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Interactive meetings on local newspaper websites

By December 6, 2011One Comment

At the Public-i user group on Thursday (1st of December 2011) I video interviewed Matt Bond, communications specialist at Cornwall Council.

It was good to catch up with Matt, who has been the lynchpin in Cornwall’s interactive meetings – manning the Cover It Live chat/blog that the council has been running to help citizens play a more active part in the democratic process.

In October and November Cornwall started to work with two newspapers websites – This Is Cornwall (owned by Northcliffe) and the Falmouth Packet (owned by Newsquest) – so they could host the council’s live blog and webcast on their websites. You can see an example of this here from This Is Cornwall.

As Matt explains, journalists can join the Cover It Live chat, which he moderates. He thinks the freedom (from strict rules of objectivity) that journalists enjoy helps them to stimulate debate in a way that isn’t possible for council officers. This, plus their understanding of what most interests the public about different subjects and the extra promotion they can bring, appears to boost levels of interaction and webcasting ‘hits’.

In fact, as Matt points out, live viewing figures in the two months before were at about 400 or 500, compared with something like 3,000 to 3,500 in October and November.

Here’s the video:-

Of course, the council is still able to set the rules of engagement, because he’s in charge of moderation. But Matt, a former journalist himself, says in the video that he accepts all comments as long as they are ‘constructive’ – and there appears to be a robust level of debate.

So can others follow?

I think I can see the benefits for other newspapers and councils of this kind of approach (and we know of several other councils now who are sharing webcasts with local newspaper websites). While councils benefit from the stimulation of debate and extra promotion, it’s also helpful for local papers who are looking for dynamic online content that will attract people to their websites, but won’t be a drain on time and money.

While some people might not think council meetings provide ‘dynamic online content’, recent events in Belfast suggest that this, at least, isn’t always the case – and any local journalist knows that council politics is a constant source of stories. As the number of journalists in local newsrooms dwindles, the need for maintaining a close and mutually beneficial relationship with the council increases. The sight of the reporter scribbling on the press bench in council chambers is now much less common than it once was – and the retreat of local newspapers from the hearts of their communities (often to out-of-town offices in industrial estates) means that papers are much more reliant on digital means to bring in stories and on councils providing digestible sources of news they can access quickly to generate debate and content.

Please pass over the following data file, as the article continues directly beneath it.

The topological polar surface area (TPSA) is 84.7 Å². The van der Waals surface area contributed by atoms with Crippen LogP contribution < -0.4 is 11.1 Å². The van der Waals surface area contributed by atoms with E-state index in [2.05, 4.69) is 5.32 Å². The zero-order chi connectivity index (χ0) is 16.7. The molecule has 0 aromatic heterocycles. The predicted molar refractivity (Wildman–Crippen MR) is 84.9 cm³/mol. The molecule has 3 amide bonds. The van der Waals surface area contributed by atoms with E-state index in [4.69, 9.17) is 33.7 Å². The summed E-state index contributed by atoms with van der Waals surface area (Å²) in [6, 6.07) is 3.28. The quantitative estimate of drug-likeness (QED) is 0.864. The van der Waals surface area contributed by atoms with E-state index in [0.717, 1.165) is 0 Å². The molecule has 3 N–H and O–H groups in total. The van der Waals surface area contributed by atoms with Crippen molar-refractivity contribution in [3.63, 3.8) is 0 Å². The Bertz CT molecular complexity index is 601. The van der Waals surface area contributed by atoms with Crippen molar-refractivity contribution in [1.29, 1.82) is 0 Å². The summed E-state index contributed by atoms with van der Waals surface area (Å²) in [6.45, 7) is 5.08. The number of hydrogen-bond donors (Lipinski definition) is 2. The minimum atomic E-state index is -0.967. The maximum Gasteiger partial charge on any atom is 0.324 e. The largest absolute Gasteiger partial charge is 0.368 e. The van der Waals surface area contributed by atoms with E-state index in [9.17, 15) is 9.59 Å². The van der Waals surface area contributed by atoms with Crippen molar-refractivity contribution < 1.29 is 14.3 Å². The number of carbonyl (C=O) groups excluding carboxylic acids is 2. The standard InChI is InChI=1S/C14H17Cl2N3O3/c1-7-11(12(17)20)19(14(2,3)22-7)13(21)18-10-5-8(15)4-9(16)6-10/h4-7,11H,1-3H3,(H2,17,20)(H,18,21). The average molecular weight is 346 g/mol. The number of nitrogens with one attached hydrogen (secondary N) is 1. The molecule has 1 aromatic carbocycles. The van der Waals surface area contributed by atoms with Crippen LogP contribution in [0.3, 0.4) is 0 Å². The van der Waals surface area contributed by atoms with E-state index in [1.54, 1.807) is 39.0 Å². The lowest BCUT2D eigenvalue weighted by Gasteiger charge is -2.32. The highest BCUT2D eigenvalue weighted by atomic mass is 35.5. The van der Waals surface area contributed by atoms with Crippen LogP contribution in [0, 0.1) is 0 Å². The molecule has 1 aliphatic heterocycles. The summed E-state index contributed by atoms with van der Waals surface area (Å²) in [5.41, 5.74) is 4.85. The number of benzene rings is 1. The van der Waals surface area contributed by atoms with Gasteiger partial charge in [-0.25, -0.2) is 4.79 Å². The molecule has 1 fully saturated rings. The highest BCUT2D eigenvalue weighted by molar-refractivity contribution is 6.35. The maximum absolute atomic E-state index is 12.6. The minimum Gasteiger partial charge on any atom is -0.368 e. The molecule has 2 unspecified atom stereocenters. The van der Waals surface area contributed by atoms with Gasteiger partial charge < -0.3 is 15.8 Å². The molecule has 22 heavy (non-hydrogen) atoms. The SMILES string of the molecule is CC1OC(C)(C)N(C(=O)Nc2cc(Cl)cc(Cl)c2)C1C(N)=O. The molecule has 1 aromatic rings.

At the same time, of course, we’ve seen this same shifting landscape provide everyone else an opportunity to join the party – so much so that some of the best reporting on council meetings is now carried out by unpaid bloggers who want to keep a closer eye on their politicians.

One question I didn’t ask Matt on the video was whether he would welcome bloggers hosting the Cover It Live and the webcast themselves – but his answer by email afterwards was an unequivocal yes. In fact, in recent months the council has gone out of its way to foster a relationship with bloggers – something Matt, his colleague Hannah (who took part in this interview about webcasts) and others deserve enormous credit for.

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